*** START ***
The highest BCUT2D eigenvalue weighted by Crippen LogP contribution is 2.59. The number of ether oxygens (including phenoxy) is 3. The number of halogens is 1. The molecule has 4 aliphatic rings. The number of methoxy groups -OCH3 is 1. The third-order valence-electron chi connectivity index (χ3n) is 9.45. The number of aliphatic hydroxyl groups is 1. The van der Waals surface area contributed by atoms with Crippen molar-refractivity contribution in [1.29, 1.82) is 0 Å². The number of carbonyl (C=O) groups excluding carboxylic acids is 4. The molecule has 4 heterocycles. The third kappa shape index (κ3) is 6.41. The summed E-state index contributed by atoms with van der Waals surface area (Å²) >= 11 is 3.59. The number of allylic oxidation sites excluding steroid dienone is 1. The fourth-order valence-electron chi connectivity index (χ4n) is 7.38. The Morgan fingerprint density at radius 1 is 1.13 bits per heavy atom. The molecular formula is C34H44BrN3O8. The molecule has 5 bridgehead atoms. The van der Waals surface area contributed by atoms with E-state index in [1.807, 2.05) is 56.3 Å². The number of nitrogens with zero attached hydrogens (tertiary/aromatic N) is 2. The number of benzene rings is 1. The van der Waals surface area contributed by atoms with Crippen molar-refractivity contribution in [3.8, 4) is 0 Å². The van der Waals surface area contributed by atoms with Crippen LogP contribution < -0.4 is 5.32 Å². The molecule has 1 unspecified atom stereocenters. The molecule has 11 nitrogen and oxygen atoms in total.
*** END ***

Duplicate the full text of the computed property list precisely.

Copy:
The highest BCUT2D eigenvalue weighted by Crippen LogP contribution is 2.59. The number of ether oxygens (including phenoxy) is 3. The number of halogens is 1. The molecule has 4 aliphatic rings. The number of methoxy groups -OCH3 is 1. The third-order valence-electron chi connectivity index (χ3n) is 9.45. The number of aliphatic hydroxyl groups is 1. The van der Waals surface area contributed by atoms with Crippen molar-refractivity contribution in [1.29, 1.82) is 0 Å². The number of carbonyl (C=O) groups excluding carboxylic acids is 4. The molecule has 4 heterocycles. The third kappa shape index (κ3) is 6.41. The summed E-state index contributed by atoms with van der Waals surface area (Å²) >= 11 is 3.59. The number of allylic oxidation sites excluding steroid dienone is 1. The fourth-order valence-electron chi connectivity index (χ4n) is 7.38. The Morgan fingerprint density at radius 1 is 1.13 bits per heavy atom. The molecular formula is C34H44BrN3O8. The molecule has 5 bridgehead atoms. The van der Waals surface area contributed by atoms with E-state index in [1.807, 2.05) is 56.3 Å². The number of nitrogens with zero attached hydrogens (tertiary/aromatic N) is 2. The number of benzene rings is 1. The van der Waals surface area contributed by atoms with Crippen molar-refractivity contribution in [3.8, 4) is 0 Å². The van der Waals surface area contributed by atoms with Crippen LogP contribution < -0.4 is 5.32 Å². The molecule has 1 unspecified atom stereocenters. The molecule has 11 nitrogen and oxygen atoms in total.